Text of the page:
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Amuse Bouche: What every (non)cook should know

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By Scott Mechura EBS Food Columnist

From poaching an egg, to skilled knife handling, I believe everyone should have a basic working knowledge and unintimidated view of one of the most used rooms in their house.

In this first installation of a two-part series, I’ll go over some basics that will open up all sorts of refrigerator and oven doors for you whether you just want to expand your horizons or are trying to entertain friends.

Here are some things that us chefs think every non-chef should know.

How to poach an egg. All you need is a small pot, water that is just less than boiling with a couple drops of vinegar, a slotted spoon, and about 5-6 minutes.

Know your steak temperatures. Here are the basics. Blue rare: 115 degrees, cold red center. Rare: 120 degrees, room temp red center. Medium rare: 125 degrees, warm red center. Medium: 130-134 degrees, warm pink center. Medium well: 138-142 degrees, warm to hot barely pink center. Well done: hot center, no pink, enough said.

At least one one-pot meal. Gather your ingredients for paella, pot roast or curry. Follow the recipe and lay them out on the counter in the order they are in the recipe. Add them when its time.

Proper nachos. The key is no ingredients so big that you can’t get at least three of them on one chip. And when you layer, make a middle layer instead of only piling everything on top.

A properly diced onion. Peel it, and cut it in half with the faint green lines that run end to end, not in half crosswise. Lay the half down on its cut surface and make to slice inward with your knife. Now make vertical slices across the onion. Lastly, make horizontal cuts across the onion and you will have a perfect medium dice.

Don’t be afraid of your broiler. Think of it as an upside-down grill. It gets really hot and cooks with dry, indirect heat. Great for asparagus, fish, chicken, and small cuts of meat.

Know at least two classic cocktails. How better to entertain than to offer a guest one of these while they watch you in the kitchen? Martini: 3 oz. gin, splash of quality dry vermouth, stir or shake over ice and garnish with an olive. Manhattan: 3 oz. rye or bourbon, splash of sweet vermouth, stir in ice, garnish with quality cherry. Negroni: 1 oz. dry gin, 1 oz. Campari, 1 oz. sweet vermouth. Stir and pour over rocks and garnish with an orange twist.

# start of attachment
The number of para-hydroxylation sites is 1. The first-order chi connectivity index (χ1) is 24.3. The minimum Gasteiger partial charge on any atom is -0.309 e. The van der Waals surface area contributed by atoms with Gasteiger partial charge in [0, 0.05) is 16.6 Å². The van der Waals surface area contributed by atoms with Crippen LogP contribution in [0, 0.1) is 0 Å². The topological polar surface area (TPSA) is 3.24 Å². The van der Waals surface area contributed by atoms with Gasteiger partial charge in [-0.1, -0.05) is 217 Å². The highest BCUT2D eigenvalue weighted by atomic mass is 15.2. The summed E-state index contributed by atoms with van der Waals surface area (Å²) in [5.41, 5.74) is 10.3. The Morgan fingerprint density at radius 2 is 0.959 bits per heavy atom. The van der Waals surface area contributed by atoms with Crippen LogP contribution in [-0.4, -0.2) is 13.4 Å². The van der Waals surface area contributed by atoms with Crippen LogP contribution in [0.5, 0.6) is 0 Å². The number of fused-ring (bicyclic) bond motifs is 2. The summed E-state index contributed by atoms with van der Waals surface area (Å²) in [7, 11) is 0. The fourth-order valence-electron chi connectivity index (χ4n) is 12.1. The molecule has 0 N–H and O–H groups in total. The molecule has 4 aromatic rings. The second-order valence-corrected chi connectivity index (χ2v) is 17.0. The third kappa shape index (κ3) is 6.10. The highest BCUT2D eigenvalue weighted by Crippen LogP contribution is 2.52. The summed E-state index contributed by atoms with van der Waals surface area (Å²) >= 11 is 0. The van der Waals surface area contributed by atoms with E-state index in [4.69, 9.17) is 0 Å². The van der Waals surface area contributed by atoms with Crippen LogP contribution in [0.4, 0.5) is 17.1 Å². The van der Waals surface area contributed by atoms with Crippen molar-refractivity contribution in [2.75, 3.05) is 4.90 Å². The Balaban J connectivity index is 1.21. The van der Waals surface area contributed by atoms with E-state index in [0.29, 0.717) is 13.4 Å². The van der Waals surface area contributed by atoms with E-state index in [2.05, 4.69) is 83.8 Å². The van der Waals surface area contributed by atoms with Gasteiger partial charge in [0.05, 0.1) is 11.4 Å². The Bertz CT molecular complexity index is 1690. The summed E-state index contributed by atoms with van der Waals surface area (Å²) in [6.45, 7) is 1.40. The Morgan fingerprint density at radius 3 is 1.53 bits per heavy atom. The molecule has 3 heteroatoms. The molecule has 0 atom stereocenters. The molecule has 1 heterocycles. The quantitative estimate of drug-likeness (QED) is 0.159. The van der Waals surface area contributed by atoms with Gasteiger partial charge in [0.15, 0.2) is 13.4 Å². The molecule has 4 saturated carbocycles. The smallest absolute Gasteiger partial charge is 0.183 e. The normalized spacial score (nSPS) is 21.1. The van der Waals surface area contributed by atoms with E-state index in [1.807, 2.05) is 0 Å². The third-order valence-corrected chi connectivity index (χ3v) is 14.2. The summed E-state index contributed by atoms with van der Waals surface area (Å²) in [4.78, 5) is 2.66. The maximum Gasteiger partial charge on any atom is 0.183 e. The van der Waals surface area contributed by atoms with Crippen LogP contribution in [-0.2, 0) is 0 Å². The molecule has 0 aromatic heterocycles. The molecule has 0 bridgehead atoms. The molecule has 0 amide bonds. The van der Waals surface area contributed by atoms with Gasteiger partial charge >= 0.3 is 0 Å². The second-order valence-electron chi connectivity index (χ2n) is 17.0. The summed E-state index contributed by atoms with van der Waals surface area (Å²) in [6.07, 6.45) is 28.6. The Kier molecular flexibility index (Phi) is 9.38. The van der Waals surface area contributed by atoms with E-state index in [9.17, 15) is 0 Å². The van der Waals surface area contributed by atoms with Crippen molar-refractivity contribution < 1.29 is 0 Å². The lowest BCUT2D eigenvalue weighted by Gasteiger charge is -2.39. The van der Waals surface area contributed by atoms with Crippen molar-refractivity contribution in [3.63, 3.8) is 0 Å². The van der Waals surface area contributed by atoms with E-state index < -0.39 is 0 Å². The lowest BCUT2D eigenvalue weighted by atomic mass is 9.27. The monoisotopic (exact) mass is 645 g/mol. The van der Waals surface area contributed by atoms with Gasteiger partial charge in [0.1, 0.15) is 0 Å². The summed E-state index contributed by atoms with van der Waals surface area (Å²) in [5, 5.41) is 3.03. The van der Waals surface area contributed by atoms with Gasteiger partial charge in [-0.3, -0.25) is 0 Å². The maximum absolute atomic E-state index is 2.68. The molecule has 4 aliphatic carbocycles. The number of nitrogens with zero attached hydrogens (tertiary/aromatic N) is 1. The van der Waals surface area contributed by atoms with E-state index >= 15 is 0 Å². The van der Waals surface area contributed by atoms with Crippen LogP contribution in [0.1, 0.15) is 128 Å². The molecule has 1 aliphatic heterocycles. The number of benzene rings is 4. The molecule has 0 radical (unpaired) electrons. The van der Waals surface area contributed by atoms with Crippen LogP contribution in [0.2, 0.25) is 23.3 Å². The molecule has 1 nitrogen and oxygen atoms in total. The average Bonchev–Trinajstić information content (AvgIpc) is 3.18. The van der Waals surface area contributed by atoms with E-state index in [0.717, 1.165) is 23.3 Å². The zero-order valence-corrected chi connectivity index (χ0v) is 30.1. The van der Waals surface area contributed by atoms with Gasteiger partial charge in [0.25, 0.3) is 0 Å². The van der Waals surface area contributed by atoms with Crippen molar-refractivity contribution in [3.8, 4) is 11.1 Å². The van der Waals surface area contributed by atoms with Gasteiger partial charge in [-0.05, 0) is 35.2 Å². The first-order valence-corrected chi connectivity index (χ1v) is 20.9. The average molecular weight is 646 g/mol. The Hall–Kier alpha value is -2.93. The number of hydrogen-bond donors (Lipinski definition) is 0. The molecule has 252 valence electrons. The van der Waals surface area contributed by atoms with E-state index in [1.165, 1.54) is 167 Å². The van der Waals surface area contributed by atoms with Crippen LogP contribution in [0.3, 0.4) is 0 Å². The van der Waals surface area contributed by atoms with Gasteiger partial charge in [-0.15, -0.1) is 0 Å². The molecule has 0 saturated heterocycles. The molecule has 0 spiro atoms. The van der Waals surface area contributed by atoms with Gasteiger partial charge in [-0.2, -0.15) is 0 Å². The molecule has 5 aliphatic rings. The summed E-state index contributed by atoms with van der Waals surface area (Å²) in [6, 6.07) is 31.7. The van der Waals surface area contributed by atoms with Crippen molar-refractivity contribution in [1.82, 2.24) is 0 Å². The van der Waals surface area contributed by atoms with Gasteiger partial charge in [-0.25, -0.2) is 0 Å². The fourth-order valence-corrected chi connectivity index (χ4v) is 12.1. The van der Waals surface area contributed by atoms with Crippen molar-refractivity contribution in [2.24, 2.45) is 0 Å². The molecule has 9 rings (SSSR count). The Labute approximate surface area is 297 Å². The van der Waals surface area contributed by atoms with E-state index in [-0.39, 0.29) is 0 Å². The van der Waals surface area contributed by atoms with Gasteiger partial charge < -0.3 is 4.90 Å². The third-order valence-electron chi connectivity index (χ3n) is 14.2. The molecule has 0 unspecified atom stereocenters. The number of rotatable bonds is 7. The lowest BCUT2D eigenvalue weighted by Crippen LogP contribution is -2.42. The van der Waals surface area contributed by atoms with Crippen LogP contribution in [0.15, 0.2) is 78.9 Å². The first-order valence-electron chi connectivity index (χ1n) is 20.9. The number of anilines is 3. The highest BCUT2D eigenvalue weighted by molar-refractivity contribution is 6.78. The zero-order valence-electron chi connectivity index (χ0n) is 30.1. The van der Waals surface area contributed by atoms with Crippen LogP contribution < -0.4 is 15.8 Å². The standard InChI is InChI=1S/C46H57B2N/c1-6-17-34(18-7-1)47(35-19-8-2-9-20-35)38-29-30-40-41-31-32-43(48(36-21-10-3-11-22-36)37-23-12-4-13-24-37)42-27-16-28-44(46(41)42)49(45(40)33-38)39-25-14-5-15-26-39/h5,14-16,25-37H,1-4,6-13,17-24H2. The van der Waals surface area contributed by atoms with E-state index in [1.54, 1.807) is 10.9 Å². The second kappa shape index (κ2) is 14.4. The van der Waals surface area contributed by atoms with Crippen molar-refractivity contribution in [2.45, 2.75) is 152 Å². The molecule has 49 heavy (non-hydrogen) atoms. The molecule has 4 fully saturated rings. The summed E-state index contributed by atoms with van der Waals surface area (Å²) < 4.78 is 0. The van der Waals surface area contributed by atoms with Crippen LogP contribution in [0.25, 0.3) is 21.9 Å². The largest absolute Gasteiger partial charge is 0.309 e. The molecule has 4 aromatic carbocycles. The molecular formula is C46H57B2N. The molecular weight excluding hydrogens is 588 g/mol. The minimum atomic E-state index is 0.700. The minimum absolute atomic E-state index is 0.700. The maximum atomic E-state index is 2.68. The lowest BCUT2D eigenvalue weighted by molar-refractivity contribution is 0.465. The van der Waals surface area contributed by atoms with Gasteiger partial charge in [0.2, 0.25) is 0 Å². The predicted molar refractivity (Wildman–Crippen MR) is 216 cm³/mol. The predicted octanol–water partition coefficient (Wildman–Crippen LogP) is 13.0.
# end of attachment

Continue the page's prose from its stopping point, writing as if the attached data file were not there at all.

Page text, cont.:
Roast a chicken. Pat dry. Rub with oil, salt and pepper and/or seasonings and herbs of choice. Preheat oven to 450 degrees; put in chicken, drop oven temperature to 350 degrees and roast for approximately 90 minutes, or until golden and juice (it’s not blood!) inside thigh runs clear.

Care for the cast iron. One of the great classic pieces of cookware. Nothing sears a rib eye better than a hot skillet. Cast iron takes a bit longer to heat and cool down but is consistent throughout its surface. After use, scrub vigorously, wipe dry as cast iron will rust, and spray with cooking spray or wipe with oil to create an oxygen barrier. If cared for properly, it will outlive you.

Guacamole. It’s simple. The basics are avocado, lime juice, chopped cilantro, diced onion (hey, you know how to do that), garlic and salt. The mistake everyone makes is not enough salt. Think of an avocado as a bad friend. They take, and they take, and they take…

A basic vinaigrette. Vinaigrettes are just as good on a chicken breast or fish as they are on greens. Here’s a basic guideline. One part acid to four parts oil, three to one if you are adding something sweet like honey. Pinch of salt and pepper. A small diced shallot and a couple cloves of garlic, and two to three tablespoons of any flavor you want, such as herbs, spices or fruit.

Next, we’ll delve a little deeper and explore pickling, ethnic principles, simple wine pairings and leftovers.

Scott Mechura has spent a life in the hospitality industry. He is a former certified beer judge and currently the executive chef at Buck’s T-4 Lodge in Big Sky.

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